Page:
Investment scams often sound “too good to be true” or offer “risk-free” investment opportunities. They pressure victims to invest immediately, sometimes indicating the opportunity is for a limited time.

The victim is often lured through social media apps or cold calls/email inquiries.

How to protect yourself:

  • Be cautious of investment opportunities that sound too good to be true or pressure you to invest immediately.
  • Do your research and verify the legitimacy of the investment before investing any money.
  • Do not invest money you cannot afford to lose.


Romance Scams

In a romance scam, the victim is tricked into thinking they’ve found true love online. Scammers play with your emotions, pretending to be interested in a romantic relationship. They use flattering words and stolen pictures to win trust and affection.

Once they have the victim hooked, they ask for money. They might claim it’s for a plane ticket to meet up, or to cover unexpected medical expenses. They prey on the desire for love and companionship, making it hard to say no.

How to protect yourself:

  • Verify the person’s identity by doing a reverse image search or asking for a video call.
  • Be suspicious of requests for secrecy or urgency, as scammers often use these tactics.
  • Be cautious of unsolicited messages or calls from strangers professing love or interest.


Tech Support Scams

Tech support scams involve scammers posing as representatives from reputable companies like Microsoft or Apple and claiming that the victim’s computer requires tech services in order to gain access remotely and steal from the customer.

Typically, victims receive an unsolicited phone call, text message, or email from an individual claiming to represent a company’s “Tech Support,” “Help Desk,” “IT Department,” or a similar office.

How to protect yourself:

  • Remember that reputable companies will never contact you out of the blue and ask for access to your computer.
  • Never provide personal or financial information to unsolicited callers or email senders.
  • Independently verify the legitimacy of any request for tech support services.

woman's reaction to money transfer scams

8. Immigration scam

If you receive a call from someone claiming to be an immigration official, it’s okay to feel suspicious immediately. Scammers may call you and claim there’s a problem with your immigration documents that you can solve by making an immediate money transfer or providing your account information.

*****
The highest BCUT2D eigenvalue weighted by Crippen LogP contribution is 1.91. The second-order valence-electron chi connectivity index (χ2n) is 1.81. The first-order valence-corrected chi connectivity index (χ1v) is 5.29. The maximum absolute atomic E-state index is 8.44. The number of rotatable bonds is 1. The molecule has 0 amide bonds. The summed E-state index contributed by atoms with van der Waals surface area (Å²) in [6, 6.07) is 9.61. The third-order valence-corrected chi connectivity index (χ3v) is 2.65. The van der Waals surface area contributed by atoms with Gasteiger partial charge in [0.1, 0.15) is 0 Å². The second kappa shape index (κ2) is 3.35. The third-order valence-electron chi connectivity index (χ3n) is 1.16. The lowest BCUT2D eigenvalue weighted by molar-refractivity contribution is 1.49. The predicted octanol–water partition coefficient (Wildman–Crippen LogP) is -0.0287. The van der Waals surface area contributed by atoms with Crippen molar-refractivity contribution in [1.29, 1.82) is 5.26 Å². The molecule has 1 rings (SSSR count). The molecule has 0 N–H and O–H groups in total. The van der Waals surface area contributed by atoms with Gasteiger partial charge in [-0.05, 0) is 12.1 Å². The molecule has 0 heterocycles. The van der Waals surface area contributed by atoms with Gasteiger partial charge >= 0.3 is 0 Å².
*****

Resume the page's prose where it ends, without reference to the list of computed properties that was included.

They may even provide personal information or make threats of deportation, but you should never give out personal financial information.

How to protect yourself:

  • Remember that the USCIS, and the government, will never ask you to transfer money to an individual. You can only pay any fees on the USCIS online portal or Pay.gov.
  • Don’t provide any personal or financial information to people you don’t trust.
  • Be sure to contact USCIS directly if you need help with any immigration processes.

Unfortunately, you may come across other scams as the methods change frequently with the times. Learning to recognize general warning signs of scams can help you stay safe.

Common Signs of an Online Scam

Not sure whether something is a scam? Watch out for these red flags:

  • They insist on handling everything by email or text.
  • There are misspellings or serious grammar issues in communications.
  • They request money immediately.
  • The return email address is strange or unrecognized.
  • You’re asked to use cashier’s checks, wire transfers, or other potentially untraceable funds.


Staying Safe from Money Transfer Scams

Follow these steps to safeguard your money and your information.

  • Never give out personal information on an unsolicited call or message.
  • Don’t send money to someone you don’t know personally.
  • Contact family members at known phone numbers if you receive an unfamiliar request from them.
  • Regularly update your passwords.
  • Do not share your login information for Remitly or other financial apps.

protect yourself from money transfer scams

About Remitly

Remitly is on a mission to make international money transfers faster, easier, more transparent, and more affordable. Since 2011, millions of people have used Remitly to send money with peace of mind. Visit the homepagedownload our app, or check out our Help Center to get started.